The wider impact on social cohesion of targeted and piloted approaches to neighbourhood renewal should be reviewed. NDC is being piloted in 39 of some two to three thousand communities suffering multiple deprivation. It is important that problems in the selected neighbourhood, such as crime and disorder for example, are addressed rather than displaced to adjacent communities, and evaluations of neighbourhood based programmes should take account of their impact on adjacent communities. Evaluation of the New Deal for Communities programme should focus on identifying the additional benefits from the specific approach adopted, compared to other approaches to neighbourhood renewal. To ensure that ODPM can determine the relative success of different approaches, the Department needs to track consistent data for all their regeneration initiatives.

For successful community engagement in the programme, community representatives on the NDC boards need the authority to represent their communities. Existing governance arrangements allow individual community representatives to nominate themselves. ODPM should review and strengthen the governance arrangements for NDC boards and require community representatives to be nominated by a number of local residents.

NDC partnerships should take more active steps to bring businesses and wealth into deprived areas. They could for example identify what skills shortages exist in local businesses and target training in the community to meet these needs. They could also identify what barriers there are to businesses moving into their areas, for example, reliable transport or building infrastructure and work with the relevant agencies to overcome these. NDC partnerships should also plan how momentum is to be maintained. Although the programme has several years to run, NDC partnerships need to consider at an early stage how successful projects and initiatives are to continue in the longer term once additional programme funding has ended.

Regional Government Offices should satisfy themselves that NDC funds are not being used to replace existing resources provided to local statutory agencies. A small proportion of service delivery agencies acknowledge that some NDC money is being used to substitute for local authority spending. The Government Offices need to monitor spending on projects to uphold the ODPM requirement that this money should not be used to finance projects that should be supported by existing public or private sector grants.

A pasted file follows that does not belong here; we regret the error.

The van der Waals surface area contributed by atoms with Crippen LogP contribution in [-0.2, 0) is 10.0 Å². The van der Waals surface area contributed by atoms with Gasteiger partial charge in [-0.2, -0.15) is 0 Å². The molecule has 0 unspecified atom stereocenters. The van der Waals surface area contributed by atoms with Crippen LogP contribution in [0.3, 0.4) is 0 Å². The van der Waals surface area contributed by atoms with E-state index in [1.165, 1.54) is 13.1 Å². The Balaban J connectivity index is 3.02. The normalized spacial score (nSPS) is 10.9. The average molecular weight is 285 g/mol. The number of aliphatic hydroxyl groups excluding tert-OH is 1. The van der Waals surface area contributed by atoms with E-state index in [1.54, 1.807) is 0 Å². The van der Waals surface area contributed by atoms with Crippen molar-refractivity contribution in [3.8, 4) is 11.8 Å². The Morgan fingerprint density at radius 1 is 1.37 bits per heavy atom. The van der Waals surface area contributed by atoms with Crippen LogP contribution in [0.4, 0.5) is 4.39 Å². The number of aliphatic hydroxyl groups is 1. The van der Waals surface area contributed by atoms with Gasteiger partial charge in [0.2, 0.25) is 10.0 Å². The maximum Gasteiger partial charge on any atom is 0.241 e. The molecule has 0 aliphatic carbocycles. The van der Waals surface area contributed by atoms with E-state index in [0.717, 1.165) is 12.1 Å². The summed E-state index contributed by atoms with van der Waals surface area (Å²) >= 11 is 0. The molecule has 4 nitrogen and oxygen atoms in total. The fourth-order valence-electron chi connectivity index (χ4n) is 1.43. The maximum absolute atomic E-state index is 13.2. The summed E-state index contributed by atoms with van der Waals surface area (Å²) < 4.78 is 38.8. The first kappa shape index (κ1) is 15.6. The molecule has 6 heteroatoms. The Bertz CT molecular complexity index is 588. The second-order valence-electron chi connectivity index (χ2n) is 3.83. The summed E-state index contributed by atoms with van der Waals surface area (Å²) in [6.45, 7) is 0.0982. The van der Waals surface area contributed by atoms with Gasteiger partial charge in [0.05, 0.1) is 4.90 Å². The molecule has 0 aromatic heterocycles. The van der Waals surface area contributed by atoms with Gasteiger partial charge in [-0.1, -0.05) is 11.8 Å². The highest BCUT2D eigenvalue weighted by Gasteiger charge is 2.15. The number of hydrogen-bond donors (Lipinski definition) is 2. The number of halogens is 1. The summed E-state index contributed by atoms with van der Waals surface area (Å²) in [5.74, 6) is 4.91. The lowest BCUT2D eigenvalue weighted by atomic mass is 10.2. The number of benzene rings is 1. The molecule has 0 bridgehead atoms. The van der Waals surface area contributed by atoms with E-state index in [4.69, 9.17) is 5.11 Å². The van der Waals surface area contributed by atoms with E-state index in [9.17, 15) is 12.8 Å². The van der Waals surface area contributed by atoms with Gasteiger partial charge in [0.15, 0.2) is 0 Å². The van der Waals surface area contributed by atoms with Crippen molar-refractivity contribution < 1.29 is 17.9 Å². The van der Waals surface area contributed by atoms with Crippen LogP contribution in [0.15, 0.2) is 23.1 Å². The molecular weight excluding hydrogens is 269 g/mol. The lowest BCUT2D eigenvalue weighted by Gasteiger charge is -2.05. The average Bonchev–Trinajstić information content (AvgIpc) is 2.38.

Mr Leigh said today:

“It is too early to judge the full results of the New Deal for Communities programme, but there are some promising signs that it is achieving successful neighbourhood renewal. At the same time I am disappointed that mistrust and tensions between NDC partnerships and local authorities have got in the way of progress. ODPM must address this, for example by setting out clearly local authorities’ responsibilities with respect to the programme.

The evaluation of such an experimental approach needs to be particularly robust. ODPM must be able to demonstrate that neighbourhood problems, for example relating to crime and disorder, are properly tackled rather than moved along to the next neighbourhood that is not in the programme. The NDC programme must be shown to add value to, not displace, other renewal programmes such as those funded by local authorities.”